171. Popular books of theology: These too hand down the same sound doctrine as the preachers preach. For example, in an excellent book, A Primer of Theology, by J. W. Regan, OP, J. A. Henry, OP, and T. C. Donlan, OP, we read:4 ". . . attached to God's promise of eternal beatitude there is the assurance of every single detailed help that is necessary to reach that great destiny. . . . They are as dependable as the word of God himself, on which indeed they do depend. St. Paul says:5 'And God is able to provide you with every blessing in abundance, so that you may always have enough of everything and may provide in abundance for every good work.'" And in another passage in the same book:6 ". . . can a man be certain in his hope? Faith is certain, and so hope that is rooted in faith is touched with its certitude. The elements of hope that involve God-omnipotence, mercy, fidelity-of these a man can be certain. But he himself is unpredictable. If he is faithful to his faith as he lives his life, his hope will be fulfilled certainly and abundantly."

We read similar excellent theology in another outstanding popular book:7 "The act of hope gives its possessor absolute certainty of salvation, because from faith we have certitude that the omnipotence of God cannot fail: so we are infallibly sure that God's power can, and will, assist us in attaining salvation and the means of salvation. . . . But on the part of the subject of hope8 there is no such certainty: our own free will can place sin as an obstacle to our attaining heaven." Therefore the author teaches the same as we have already taught,9 namely, that hope is altogether certain on the part of God, even though incertitude remains on our part, since we can resist grace and so sin.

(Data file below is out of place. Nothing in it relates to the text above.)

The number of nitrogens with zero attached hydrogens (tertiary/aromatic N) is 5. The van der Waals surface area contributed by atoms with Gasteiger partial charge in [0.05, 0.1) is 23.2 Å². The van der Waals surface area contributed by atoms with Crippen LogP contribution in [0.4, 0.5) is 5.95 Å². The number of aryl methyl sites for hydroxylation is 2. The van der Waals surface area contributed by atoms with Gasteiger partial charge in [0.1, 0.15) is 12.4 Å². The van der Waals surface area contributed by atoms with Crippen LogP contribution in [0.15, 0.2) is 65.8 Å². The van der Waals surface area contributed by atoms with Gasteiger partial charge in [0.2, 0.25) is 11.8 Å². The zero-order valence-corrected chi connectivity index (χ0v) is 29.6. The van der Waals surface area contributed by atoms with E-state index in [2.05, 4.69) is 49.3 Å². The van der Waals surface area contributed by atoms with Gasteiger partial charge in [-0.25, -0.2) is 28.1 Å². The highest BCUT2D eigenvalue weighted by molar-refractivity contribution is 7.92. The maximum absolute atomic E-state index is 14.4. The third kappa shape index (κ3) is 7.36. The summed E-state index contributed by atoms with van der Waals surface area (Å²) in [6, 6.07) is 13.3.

The same book adds:10 "Note that the motive of our hope is not the mere omnipotence of God; the knowledge that God could11 aid us by his power is not enough. It is his actual exercise of that power on our behalf which is our assurance that our hope is not vain." In other words it is not enough to believe in a general way that God could help me. It is required that He actually do so: Only then is hope really firm.

172. If, on the contrary, it were true that God would desert some without considering their personal demerits, then theologians should have written in a different way. For example, they should write as follows: "Those elements in hope that involve God-omnipotence, mercy, fidelity-are also uncertain in our regard. For it is certain that God will give the graces without which they cannot be saved to some: but He does not want to give these to all, for He deserts some. Nor can any individual man know whether God means to give them to him or not. It is only certain that God wills to give these to some. To others He gives grace that12 is certainly not of itself sufficient for salvation, because it cannot produce any acts by itself. And so, although the help of God will certainly be given to some, it is quite uncertain in our regard, for there is no way in which we can be sure whether He intends to give the needed help to us-or instead, to desert us."